Wilfrid Thomas

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Wilfrid Coad Thomas (2 May 1904 – 16 August 1991) was a British-born singer and broadcaster, who had a significant career in Australia, then as radio and television commentator for the BBC in London.[1] His name is very frequently mis-spelled "Wilfred".


In Australia (mostly)[edit]

Thomas's parents, who were of Welsh and Cornish extraction, emigrated to Australia when Wilfrid was very young. He had a natural bass-baritone voice, and at the age of 14 took a series of office jobs to pay for singing lessons.[2]

At the age of 18 he toured Australia with the Welsh Choral Society, and sang solo bass solo from Messiah at the Sydney Town Hall.[3] He was "discovered" by Dame Nellie Melba.[4] He toured Australia in 1923 with Edward Branscombe's Westminster Glee Singers,[5] concluding in Sydney in 1924.[6]

He then applied for a job with Farmer's Department Store's newly formed radio station 2FC. He was not employed as an announcer straight away, but he proved his versatility as a character actor in radio plays, as a pianist and singer; his Welsh-accented natural bass-baritone voice finding ready acceptance with audiences.[7] He took singing lessons from Emily Marks.[8] He rejoined the Westminster Glee Singers on their return visit to Australia in 1930, and left with them in December after a triumphant tour of Australia.[9]

In 1934 he married the Swedish dancer Marga Lienhart of Colonel de Basil's Ballet Russe de Monte Carlo,[10] which toured Australia in 1936 (Thomas narrated the documentary film).[11]

A recording he made was selected by The Gramophone as one of ten outstanding discs of 1936.[12]

He wrote and acted in a thirteen-part radio play "Vocal Boy Makes Good", which was broadcast by the BBC.[13] Among his song-writing credits is the English lyrics for Rose, Rose, I Love You for the 1940 Chinese popular song "Méigui méigui wǒ ài nǐ" (玫瑰玫瑰我愛你). The English lyrics was first recorded in 1951 by Frankie Laine and have little in common with the original Mandarin. The Frankie Lane version was later heard in the film The Last Picture Show.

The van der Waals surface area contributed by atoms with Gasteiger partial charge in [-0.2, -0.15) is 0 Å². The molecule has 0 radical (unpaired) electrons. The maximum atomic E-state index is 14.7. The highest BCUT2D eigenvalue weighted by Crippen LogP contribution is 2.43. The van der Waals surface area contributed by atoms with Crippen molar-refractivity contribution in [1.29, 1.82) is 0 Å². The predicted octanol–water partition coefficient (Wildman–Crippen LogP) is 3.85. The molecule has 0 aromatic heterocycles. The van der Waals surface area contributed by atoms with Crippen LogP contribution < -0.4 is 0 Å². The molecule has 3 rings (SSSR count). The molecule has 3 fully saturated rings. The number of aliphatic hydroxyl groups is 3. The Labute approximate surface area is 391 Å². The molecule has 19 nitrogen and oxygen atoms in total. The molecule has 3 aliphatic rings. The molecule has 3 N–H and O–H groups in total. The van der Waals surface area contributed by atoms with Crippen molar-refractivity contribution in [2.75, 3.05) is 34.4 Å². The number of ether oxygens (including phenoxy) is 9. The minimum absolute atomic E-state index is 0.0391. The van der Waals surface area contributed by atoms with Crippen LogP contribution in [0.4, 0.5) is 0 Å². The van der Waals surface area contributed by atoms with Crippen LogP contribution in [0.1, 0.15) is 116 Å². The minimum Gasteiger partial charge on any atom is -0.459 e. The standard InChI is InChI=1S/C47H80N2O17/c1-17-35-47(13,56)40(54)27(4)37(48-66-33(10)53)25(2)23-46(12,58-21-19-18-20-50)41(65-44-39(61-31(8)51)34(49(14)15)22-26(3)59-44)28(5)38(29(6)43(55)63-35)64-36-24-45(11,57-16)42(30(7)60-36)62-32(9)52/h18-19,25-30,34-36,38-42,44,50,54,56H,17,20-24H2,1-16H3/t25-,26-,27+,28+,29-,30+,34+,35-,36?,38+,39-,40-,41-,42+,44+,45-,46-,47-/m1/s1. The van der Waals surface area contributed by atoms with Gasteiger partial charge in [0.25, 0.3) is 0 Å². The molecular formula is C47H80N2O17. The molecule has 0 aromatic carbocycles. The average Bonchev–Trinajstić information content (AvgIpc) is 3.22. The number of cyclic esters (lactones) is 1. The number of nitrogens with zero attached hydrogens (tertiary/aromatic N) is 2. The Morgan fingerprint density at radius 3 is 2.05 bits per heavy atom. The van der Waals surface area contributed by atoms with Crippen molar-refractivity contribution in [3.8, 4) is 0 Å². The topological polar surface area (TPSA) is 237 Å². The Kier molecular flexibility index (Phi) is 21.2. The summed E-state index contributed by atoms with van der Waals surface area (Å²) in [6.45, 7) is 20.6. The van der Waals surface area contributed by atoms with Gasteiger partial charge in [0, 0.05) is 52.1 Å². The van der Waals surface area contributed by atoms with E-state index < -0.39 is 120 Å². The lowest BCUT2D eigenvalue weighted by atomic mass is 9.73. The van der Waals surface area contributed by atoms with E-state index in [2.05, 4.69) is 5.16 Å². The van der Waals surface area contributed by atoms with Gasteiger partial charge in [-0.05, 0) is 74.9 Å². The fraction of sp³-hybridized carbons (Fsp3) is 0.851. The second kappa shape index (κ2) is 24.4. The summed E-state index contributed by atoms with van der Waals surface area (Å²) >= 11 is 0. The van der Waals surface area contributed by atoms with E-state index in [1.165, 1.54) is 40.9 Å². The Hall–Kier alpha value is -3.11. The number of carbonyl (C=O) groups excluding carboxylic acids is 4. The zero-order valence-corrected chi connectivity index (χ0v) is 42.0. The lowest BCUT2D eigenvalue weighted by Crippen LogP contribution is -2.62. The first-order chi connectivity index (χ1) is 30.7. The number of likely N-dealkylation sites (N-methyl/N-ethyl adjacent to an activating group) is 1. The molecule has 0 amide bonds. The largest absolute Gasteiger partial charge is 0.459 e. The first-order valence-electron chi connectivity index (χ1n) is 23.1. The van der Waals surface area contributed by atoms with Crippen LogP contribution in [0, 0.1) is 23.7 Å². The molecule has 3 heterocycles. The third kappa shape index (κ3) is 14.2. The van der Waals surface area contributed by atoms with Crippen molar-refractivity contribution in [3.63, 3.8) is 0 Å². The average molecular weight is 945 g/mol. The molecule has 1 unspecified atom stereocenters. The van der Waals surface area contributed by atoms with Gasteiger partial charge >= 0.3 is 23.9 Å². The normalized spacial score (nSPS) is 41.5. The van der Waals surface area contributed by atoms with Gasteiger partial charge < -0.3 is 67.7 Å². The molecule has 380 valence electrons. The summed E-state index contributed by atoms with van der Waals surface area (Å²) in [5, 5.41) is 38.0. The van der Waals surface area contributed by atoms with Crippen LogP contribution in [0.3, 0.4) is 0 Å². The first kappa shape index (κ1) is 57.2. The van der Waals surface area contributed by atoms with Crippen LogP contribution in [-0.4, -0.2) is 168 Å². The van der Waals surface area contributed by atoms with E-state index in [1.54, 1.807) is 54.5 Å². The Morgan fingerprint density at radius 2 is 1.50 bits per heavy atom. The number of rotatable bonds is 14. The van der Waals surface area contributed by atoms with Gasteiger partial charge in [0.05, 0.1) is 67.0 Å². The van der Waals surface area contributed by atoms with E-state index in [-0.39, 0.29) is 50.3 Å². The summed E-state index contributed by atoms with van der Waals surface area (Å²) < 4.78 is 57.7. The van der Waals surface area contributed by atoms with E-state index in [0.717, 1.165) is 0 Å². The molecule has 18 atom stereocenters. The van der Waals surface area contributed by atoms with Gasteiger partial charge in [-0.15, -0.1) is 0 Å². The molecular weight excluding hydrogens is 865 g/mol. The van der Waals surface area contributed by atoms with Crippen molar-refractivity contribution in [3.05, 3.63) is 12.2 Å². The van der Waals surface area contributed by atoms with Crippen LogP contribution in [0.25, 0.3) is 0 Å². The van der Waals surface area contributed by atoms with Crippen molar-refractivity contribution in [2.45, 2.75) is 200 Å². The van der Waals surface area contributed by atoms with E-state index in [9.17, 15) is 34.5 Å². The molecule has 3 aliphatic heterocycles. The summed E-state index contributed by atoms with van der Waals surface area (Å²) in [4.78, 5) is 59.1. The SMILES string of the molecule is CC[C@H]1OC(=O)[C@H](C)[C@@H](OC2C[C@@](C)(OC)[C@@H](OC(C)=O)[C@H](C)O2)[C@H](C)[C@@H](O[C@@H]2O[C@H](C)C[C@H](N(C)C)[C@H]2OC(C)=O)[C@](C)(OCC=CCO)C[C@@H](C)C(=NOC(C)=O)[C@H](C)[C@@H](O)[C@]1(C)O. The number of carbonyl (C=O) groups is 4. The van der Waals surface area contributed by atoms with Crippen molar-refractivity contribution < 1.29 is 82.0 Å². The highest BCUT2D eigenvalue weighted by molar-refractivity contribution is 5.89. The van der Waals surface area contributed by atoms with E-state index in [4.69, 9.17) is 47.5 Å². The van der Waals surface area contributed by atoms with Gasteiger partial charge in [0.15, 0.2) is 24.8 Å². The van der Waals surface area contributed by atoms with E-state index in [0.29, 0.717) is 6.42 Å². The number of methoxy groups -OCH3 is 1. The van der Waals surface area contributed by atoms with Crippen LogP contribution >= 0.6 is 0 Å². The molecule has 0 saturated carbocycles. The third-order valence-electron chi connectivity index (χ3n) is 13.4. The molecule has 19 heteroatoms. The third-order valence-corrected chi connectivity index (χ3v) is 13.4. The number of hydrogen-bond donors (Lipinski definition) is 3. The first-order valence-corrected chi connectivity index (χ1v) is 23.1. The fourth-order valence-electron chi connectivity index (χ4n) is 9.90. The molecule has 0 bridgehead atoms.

He returned to Australia in 1940,[14] producing "Out of the Bag", a variety show starring Dick Bentley, Joy Nicholls, Kitty Bluett, Bettina Dickson, and frequently broadcast from army camps. It was on this show that Bentley developed his talent for comedy.[7]

In 1941 2FC (now an ABC station) commissioned his long-running "Wilfrid Thomas Show", an hour of variety,[7] with his trademark sign-off "Thank you for having me in your home."[15]

In 1943 he was appointed Director of Light Entertainment, while continuing to host his weekly show and produce "Out of the Bag".[16]

He left his wife, who would not divorce him, to live with actress Bettina "Bettie" Dickson (22 December 1921 – ),[17] who continued her dramatic career and acted as Wilfrid's manager.[15] They were to marry in London in 1956.

In London[edit]

In 1951 the format of the show changed, with Thomas being based in London and producing his weekly programs from British or Continental locations or from his top-floor Mayfair flat, where he played host to a wide variety of show-business celebrities.[7]

He and his wife Betty had a holiday home at Pittwater, where he enjoyed surf fishing.[18]

Italian connection[edit]

Thomas's first direct involvement with Italy was immediately post-war when he was stirred by the plight of "Displaced Persons" (refugees) to involve himself in the Inter-governmental Committee for European Migration, and used his pen and microphone to welcome the flood of unemployed Italian migrants to Australia.[18]